Tanya Hartman

Rhyming The Lines: I Wrote a Short Story (out of a projected 16)

acrylic paint, collage and stitching on paper, 2003-2010.

In March 2002, I completed a sixteen-page short story, titled, Rhyming the Lines. I had used this title before, to name a piece of visual art, and I found myself attracted to it again. The phrase summarizes the way in which we try to link events together in an attempt to find unifying and meaningful patterns in our lives. We try to find the rhymes, the iterations and reiterations that form the poetry of our days.

The story, Rhyming the Lines, fascinated me, because it was farther from autobiographical truth, than anything I had written previously. Or was it? I knew that I had been fascinated and horrified by the kidnapping and murder of Daniel Pearl, a reporter from the Wall Street Journal. His abduction had taken place in January 2002. In late February, confirmation of his death was reported. His murder had been videotaped, and the tape had been grisly, and specific. As I painted in my studio, I kept being drawn, magnetically, to the Internet, to search for information about his murder. Like me, he had been Jewish. He was thirty-eight and I was thirty-six. He looked nice, and was attractive to me. I began to consider writing a story in which a woman becomes obsessed with a murdered man. But a completely different story resulted.

Thus, I became interested in the unconscious influences underlying choices made when writing a short story and in all the disparate and remembered fragments that somehow came together in the genesis of the writing. For instance, in April 1993, Amy Biehl, a recent graduate of Stanford University, was murdered while on a Fulbright Fellowship to South Africa. The two men, who were convicted of murdering her by stoning and stabbing, stated that Amy’s blond hair had enraged them. The hair reminded them of racial injustice in their country. As I had with Daniel Pearl, I felt kinship with Amy Biehl. I too am white, and I also had a Fulbright Fellowship and went to a “good” school. Could my fascination with Amy’s murder in Africa have influenced my decision to have the fictional character of “Nora Allyson” murdered in Congo? Only now, as I write this explanation, do I realize that “Nora’s” degree comes from Stanford, just like Amy Biehl’s degree did.

And why the Congo? Reading Barbara Kingsolver’s novel, The Poisonwood Bible, was my initial contact with Congolese history. That novel so galvanized me, that I have been reading histories of that region for the better part of a year. Books like King Leopold’s Ghost by Adam Hochschild, helped me to imagine the kind of wild violence that my short story begins by describing.

Finally, the incestuous video that informs the plot of Rhyming the Lines would be linked to another short story that has an incestuous theme. Lawns, by Mona Simpson, describes the life of a college student who has experienced molestation from her father. She cannot resist stealing mail from other students in an attempt to steal the normalcy of the lives that their letters from home describe. This story is a heartbreaking depiction of how sweet and redemptive ordinary life can be for anyone who has experienced trauma. Coming from a family of Jewish refugees who made Mexico their home to escape from Hitler, the equation of normalcy with safety, moved me deeply. There is one particularly harrowing description of the narrator in Lawns, experiencing her first orgasm at the age of nine (from her father). I think Mona Simpson was brave to be so graphic in her story. I link her scene of sexual “murder” to a similar scene in my own work.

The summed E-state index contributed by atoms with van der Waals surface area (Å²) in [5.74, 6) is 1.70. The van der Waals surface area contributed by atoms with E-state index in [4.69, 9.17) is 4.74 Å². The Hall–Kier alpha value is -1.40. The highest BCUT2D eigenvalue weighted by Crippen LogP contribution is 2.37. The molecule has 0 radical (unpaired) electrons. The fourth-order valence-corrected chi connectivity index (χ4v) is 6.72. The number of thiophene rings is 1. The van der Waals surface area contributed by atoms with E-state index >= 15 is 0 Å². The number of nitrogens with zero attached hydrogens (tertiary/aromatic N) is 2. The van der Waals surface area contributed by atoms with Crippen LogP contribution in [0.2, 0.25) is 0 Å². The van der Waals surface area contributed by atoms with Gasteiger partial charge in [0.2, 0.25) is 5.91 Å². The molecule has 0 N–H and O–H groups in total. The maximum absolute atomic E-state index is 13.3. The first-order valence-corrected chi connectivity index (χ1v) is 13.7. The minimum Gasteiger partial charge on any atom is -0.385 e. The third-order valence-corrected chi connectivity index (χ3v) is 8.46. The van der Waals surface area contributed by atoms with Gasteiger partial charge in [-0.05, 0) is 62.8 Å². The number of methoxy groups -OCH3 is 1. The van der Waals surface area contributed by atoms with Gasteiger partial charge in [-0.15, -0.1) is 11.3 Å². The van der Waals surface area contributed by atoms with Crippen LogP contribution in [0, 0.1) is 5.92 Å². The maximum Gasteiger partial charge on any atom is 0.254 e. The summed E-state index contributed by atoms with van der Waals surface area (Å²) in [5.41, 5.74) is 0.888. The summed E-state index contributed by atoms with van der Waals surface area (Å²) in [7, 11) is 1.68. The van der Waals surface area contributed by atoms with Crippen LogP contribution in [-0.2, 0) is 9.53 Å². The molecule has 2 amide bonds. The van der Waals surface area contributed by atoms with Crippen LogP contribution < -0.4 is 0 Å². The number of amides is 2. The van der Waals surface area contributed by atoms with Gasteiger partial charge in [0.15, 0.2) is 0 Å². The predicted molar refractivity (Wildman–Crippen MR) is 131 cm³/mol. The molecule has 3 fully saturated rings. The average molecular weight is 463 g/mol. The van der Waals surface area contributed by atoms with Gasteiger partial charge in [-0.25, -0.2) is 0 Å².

Usually, I invent specific visual structures into which I embed autobiographical and fictional narratives. This project, titled, I Wrote a Short Story, ventures into new territory, because the text embedded in the piece is fictional rather than autobiographical. The attached “addenda” are in a sense autobiographical, in that they describe works of fiction that became a part of my unconscious life, seeping out into the writing of the story. Ultimately, I Wrote a Short Story, will present the sixteen pages of the short story, Rhyming the Lines, and the sixteen “addendum” in one unbroken frame of individual diptychs. Embroidered to evoke a child’s writing tablet, these dual “pages” of stitching and collaged text, are of a standard 8.5-inch by 11-inch size. Blue horizontal lines, sewn into the paper at half-inch intervals, and intersected by one stitched, red, vertical line, representing a margin, will, I hope, create an archetypal field, evocative of homework and school. This evocation of childhood is one way that I can express to the viewer that my work is preoccupied with the factual and fictional forms in which memories appear.